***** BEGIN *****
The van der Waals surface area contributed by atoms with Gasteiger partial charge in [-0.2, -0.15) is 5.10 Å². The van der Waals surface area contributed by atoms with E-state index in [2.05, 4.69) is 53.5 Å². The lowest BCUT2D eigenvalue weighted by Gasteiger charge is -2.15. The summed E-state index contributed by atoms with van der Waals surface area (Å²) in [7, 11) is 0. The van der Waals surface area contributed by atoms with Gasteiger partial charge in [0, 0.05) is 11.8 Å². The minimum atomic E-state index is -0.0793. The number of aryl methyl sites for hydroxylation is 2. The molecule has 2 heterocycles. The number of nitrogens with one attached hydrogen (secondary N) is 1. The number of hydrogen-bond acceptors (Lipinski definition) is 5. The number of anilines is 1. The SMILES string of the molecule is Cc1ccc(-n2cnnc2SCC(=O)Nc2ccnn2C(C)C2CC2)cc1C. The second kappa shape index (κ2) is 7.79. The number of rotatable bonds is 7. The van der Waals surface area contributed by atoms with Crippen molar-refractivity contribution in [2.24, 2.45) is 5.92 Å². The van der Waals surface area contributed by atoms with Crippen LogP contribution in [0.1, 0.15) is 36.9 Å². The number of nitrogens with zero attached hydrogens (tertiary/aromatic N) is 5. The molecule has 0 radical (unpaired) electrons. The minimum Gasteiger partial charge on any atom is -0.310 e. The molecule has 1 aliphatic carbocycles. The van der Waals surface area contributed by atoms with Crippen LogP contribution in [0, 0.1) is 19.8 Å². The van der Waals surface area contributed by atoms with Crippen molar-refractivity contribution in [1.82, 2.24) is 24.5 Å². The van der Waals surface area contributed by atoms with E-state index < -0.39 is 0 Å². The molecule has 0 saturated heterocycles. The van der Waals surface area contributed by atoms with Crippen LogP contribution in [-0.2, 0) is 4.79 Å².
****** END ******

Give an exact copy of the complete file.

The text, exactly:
The van der Waals surface area contributed by atoms with Gasteiger partial charge in [-0.2, -0.15) is 5.10 Å². The van der Waals surface area contributed by atoms with E-state index in [2.05, 4.69) is 53.5 Å². The lowest BCUT2D eigenvalue weighted by Gasteiger charge is -2.15. The summed E-state index contributed by atoms with van der Waals surface area (Å²) in [7, 11) is 0. The van der Waals surface area contributed by atoms with Gasteiger partial charge in [0, 0.05) is 11.8 Å². The minimum atomic E-state index is -0.0793. The number of aryl methyl sites for hydroxylation is 2. The molecule has 2 heterocycles. The number of nitrogens with one attached hydrogen (secondary N) is 1. The number of hydrogen-bond acceptors (Lipinski definition) is 5. The number of anilines is 1. The SMILES string of the molecule is Cc1ccc(-n2cnnc2SCC(=O)Nc2ccnn2C(C)C2CC2)cc1C. The second kappa shape index (κ2) is 7.79. The number of rotatable bonds is 7. The van der Waals surface area contributed by atoms with Crippen molar-refractivity contribution in [2.24, 2.45) is 5.92 Å². The van der Waals surface area contributed by atoms with Crippen LogP contribution in [0.1, 0.15) is 36.9 Å². The number of nitrogens with zero attached hydrogens (tertiary/aromatic N) is 5. The molecule has 0 radical (unpaired) electrons. The minimum Gasteiger partial charge on any atom is -0.310 e. The molecule has 1 aliphatic carbocycles. The van der Waals surface area contributed by atoms with Crippen LogP contribution in [0, 0.1) is 19.8 Å². The van der Waals surface area contributed by atoms with Crippen molar-refractivity contribution in [1.82, 2.24) is 24.5 Å². The van der Waals surface area contributed by atoms with E-state index < -0.39 is 0 Å². The molecule has 0 saturated heterocycles. The van der Waals surface area contributed by atoms with Crippen LogP contribution in [-0.2, 0) is 4.79 Å².